Rhyme and Reason
"Chamber music." The phrase carries with it something of the feel of a high starched collar. Its genteel overtones seem at some remove from the earthy, improvised roil of jazz. So chamber jazz is an oxymoron. Right? This recording demonstrates that the range of what might be called chamber jazz is just as broad as that of its classical cousin. What began with the John Kirby Sextet and the Modern Jazz Quartet continues to make its creative way through our world.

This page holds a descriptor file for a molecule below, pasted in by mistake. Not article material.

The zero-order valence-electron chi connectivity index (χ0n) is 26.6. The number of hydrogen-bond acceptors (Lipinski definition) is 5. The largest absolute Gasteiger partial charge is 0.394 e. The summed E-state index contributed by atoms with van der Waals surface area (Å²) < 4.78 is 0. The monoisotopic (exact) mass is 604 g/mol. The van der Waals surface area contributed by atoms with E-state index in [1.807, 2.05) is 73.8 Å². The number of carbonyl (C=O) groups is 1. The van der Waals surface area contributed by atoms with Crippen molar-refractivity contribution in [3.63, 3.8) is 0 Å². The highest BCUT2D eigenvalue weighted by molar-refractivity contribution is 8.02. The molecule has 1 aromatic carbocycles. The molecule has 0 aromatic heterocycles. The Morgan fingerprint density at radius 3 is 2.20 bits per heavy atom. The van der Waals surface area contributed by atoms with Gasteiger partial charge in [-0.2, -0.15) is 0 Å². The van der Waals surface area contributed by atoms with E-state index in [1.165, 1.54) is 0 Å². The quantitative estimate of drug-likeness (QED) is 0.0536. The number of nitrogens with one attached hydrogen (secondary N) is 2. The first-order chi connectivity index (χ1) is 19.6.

Reedman Ted Nash has put together an intriguing Double Quartet that is sort of like a baker's dozen: Nash's reeds and rhythm section (Frank Kimbrough, piano; Ben Allison, bass; Tim Horner, drums) are joined by a string quartet (Joyce Hammann and Miri Ben-Ari, violins; Ron Lawrence, viola; Tomas Ulrich, cello)-plus vibist/percussionist Erik Charlston and, on two tracks, trumpeter Wynton Marsalis. The compositions, inspired, Nash tells us, by the interplay of his two children, are deeply layered in counterpoint that makes good use of the ensemble's resources. In contrast to Max Roach's double quartet, these are less two antiphonal choirs than an integrated unit. Though one of the through-composed pieces sounds like a promising student exercise, Nash has created some stunning settings for improvisation. His playing is broadly sourced and often inspired; his flight with Marsalis on "Sisters" is brief but delightful. Here, here.